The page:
Unexpected gifts: Through generosity, non-profits in Halifax weather difficult year
Despite hardship, many non-profits have seen instances of giving that are unexpected or touching
2020 has been a time of fear, stress and uncertainty for many people, as businesses laid off workers and public health officials warned people to stay at home.
Despite that hardship, non-profit groups in the Halifax-Dartmouth area have seen many instances of giving — some of them unexpected or touching — that helped agencies carry out their work.
Miia Suokonautio, the executive director of the Halifax YWCA, says those who lost the most during the pandemic often were the ones who had the least.
"There are people who are working at the lowest paid jobs, the fewest hours," she said. "The service industry, for example. Caring fields. There's a lot of uncertainty in people's lives."
The YWCA has "flowed through" approximately $450,000 to smaller service providers since the start of the pandemic, acting as a conduit for federal, provincial, and private money to get to agencies that work directly with people most affected by the pandemic.
Relationships and trust
One of those agencies is the East Preston Family Resource Centre and Daycare, which usually serves about 300 families. However, that number has risen to more than 500 during the pandemic.
The 26 staff members at the daycare and resource centre proceeded with their work even though their office closed down temporarily in the spring. It has since reopened, but during the lockdown the staff made care packages to drop at doorsteps with milk and diapers for families with babies.
"It was challenging, but it was really rewarding to see that they knew we were still there for them," said Claudette Colley, the centre's office manager.
The daycare has been running for 46 years and is one of the oldest in the area, with many programs for people ranging in age from babies to seniors.
Colley said it was important that the centre had already taken the time to nurture relationships with families.
"They already built that trust up with us," she said. "And, some families, it did take a lot to build that trust up because of past hurts. So they already had the trust before COVID happened. So just to continue what we were doing — we've been doing it for over 46 years," she said.
Mike Brownlow, the chair of the centre's board, said the work was recognized by many in the community with donations.
One day, a man from a car rental company showed up and dropped off a cheque for $1,000.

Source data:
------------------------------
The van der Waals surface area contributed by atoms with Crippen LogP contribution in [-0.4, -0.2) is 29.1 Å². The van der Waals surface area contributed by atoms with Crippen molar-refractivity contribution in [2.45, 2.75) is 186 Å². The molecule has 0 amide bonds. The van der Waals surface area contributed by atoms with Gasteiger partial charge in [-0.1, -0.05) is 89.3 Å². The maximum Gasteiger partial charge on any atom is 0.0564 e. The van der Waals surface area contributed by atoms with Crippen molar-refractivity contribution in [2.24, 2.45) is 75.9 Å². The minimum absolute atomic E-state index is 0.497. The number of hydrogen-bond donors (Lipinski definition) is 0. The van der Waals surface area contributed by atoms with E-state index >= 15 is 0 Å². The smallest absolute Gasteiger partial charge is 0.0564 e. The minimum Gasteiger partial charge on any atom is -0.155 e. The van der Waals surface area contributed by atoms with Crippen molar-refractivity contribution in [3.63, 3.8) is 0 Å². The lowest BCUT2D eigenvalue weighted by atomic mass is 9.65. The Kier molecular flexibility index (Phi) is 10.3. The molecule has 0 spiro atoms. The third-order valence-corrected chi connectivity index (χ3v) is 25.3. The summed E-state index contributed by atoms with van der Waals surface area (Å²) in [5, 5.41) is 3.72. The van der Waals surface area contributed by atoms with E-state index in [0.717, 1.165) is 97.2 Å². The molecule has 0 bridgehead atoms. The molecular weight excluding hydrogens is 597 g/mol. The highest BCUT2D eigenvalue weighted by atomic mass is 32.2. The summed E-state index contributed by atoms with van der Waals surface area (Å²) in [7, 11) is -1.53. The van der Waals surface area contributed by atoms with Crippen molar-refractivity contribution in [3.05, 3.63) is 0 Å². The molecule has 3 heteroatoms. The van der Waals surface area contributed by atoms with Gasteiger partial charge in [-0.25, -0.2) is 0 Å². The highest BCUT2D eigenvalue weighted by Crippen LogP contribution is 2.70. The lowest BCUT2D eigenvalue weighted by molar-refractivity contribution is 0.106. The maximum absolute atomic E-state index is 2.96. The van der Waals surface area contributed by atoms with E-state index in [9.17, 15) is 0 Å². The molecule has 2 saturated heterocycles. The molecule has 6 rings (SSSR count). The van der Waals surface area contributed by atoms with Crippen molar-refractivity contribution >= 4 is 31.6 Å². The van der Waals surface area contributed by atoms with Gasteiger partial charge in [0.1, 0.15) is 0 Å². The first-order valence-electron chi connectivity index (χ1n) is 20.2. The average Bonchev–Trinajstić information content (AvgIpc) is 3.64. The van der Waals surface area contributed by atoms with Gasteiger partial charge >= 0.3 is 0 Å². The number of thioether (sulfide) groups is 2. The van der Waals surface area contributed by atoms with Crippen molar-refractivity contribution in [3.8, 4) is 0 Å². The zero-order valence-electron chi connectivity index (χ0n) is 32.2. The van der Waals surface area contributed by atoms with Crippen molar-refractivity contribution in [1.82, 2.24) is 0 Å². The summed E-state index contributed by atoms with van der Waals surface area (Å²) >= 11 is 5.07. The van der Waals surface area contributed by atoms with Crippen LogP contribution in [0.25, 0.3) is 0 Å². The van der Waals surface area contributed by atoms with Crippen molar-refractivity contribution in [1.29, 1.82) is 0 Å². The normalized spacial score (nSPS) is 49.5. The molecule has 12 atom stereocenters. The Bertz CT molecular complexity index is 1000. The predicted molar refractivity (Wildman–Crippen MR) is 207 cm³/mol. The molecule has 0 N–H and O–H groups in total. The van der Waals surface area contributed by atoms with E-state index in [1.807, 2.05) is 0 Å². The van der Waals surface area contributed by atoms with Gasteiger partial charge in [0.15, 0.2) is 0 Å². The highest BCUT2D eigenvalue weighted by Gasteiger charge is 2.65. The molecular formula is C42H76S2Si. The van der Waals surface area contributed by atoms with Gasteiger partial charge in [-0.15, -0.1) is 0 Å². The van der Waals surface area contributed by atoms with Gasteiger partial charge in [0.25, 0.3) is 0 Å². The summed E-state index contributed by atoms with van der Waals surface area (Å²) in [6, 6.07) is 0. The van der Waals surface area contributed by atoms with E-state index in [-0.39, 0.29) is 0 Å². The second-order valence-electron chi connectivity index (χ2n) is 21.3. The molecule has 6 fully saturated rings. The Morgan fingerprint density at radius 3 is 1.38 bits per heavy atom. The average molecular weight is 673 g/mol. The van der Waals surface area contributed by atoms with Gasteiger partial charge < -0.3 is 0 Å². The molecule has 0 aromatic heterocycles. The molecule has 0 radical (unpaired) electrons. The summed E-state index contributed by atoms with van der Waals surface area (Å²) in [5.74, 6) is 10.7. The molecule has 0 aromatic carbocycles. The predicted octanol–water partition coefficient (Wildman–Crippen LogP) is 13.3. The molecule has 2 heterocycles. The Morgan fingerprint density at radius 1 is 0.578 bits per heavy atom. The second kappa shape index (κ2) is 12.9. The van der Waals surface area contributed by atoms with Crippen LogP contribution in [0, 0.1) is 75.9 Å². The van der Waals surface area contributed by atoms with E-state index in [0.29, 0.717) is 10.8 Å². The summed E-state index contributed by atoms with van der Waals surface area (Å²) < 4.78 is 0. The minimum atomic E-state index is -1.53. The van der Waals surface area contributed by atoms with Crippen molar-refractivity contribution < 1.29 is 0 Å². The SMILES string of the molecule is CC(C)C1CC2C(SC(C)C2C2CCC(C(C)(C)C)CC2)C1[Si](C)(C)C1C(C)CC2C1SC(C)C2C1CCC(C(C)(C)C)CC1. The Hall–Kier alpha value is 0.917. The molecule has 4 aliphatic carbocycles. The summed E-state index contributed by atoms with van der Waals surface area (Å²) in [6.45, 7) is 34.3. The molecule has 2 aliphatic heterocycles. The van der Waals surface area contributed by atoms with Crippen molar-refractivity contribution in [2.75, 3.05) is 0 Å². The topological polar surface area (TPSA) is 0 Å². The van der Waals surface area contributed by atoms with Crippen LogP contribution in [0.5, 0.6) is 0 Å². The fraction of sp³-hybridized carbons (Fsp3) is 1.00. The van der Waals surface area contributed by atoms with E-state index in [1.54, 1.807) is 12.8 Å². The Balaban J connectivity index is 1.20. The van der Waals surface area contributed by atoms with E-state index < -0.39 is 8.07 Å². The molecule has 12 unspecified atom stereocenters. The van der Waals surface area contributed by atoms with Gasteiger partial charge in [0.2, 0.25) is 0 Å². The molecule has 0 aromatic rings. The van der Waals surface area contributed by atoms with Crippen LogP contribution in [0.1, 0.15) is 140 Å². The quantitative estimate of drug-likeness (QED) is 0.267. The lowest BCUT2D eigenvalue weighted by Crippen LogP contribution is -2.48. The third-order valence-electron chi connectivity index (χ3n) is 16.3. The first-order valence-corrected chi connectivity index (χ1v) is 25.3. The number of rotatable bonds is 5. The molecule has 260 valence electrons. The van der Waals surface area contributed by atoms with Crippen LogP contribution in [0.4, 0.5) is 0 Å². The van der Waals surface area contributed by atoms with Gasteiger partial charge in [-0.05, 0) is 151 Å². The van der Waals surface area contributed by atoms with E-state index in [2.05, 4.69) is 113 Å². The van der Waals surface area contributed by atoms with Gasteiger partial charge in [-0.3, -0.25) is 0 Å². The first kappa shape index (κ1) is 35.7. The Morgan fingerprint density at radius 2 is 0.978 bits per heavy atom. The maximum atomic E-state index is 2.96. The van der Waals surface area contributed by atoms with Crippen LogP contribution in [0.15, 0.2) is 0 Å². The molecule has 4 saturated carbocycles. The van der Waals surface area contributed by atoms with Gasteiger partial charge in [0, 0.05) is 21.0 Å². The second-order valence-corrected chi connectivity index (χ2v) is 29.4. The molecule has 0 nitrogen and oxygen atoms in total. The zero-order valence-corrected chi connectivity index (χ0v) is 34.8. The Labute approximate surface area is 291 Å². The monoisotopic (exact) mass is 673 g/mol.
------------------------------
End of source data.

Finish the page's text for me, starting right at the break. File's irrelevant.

Another day, a couple brought a $5,000 cheque after learning more about the Black Lives Matter movement. Many Black families live in East Preston and the surrounding area.
Sometimes even the contributions of government money arrived in an unexpected way.
Suokonautio said about $100,000 of the money YWCA distributed came from Community Food Centres Canada, a national non-profit group that was responsible for distributing $11.5 million in federal funds for emergency food relief to the "most vulnerable" communities during COVID-19.
The Halifax YWCA distributed about half of the grant in electronic form, where recipients could access the money by using an online code.
However, some families have limited or no access to the internet, so Suokonautio said the YWCA asked to receive some money in actual gift cards for distribution. She was surprised by what happened next.
"Then we also had — FedExed to my home — $46,000 in grocery gift cards. So I was laughing, I was like, 'This is a down payment on a house!'"
Suokonautio and all the YWCA staff worked from home instead of the office because of public health restrictions.
She made a list of the codes on the back of the gift cards so she could track them and deliver a full accounting to the contributor, proving none had been used fraudulently or gone missing.
A 'humbling' experience
Suokonautio has never seen government aid provided in this way before and has thought about what can be learned from it.
"This was a huge exercise of trust, and trusting social service partners, and trusting our interest in community," she said.
She calls it a "humbling" experience to be asked to show that agencies such as hers have the ability and knowledge to help people through this time.
Brownlow said he also hopes the centre's staff have shown to government they are able to make a difference at the grassroots level.
"Government knows they don't have the resources to get into the community level," he said. "We know the community, our staff and our board are so knowledgeable of this community. They know where the problems are. We know where we can help."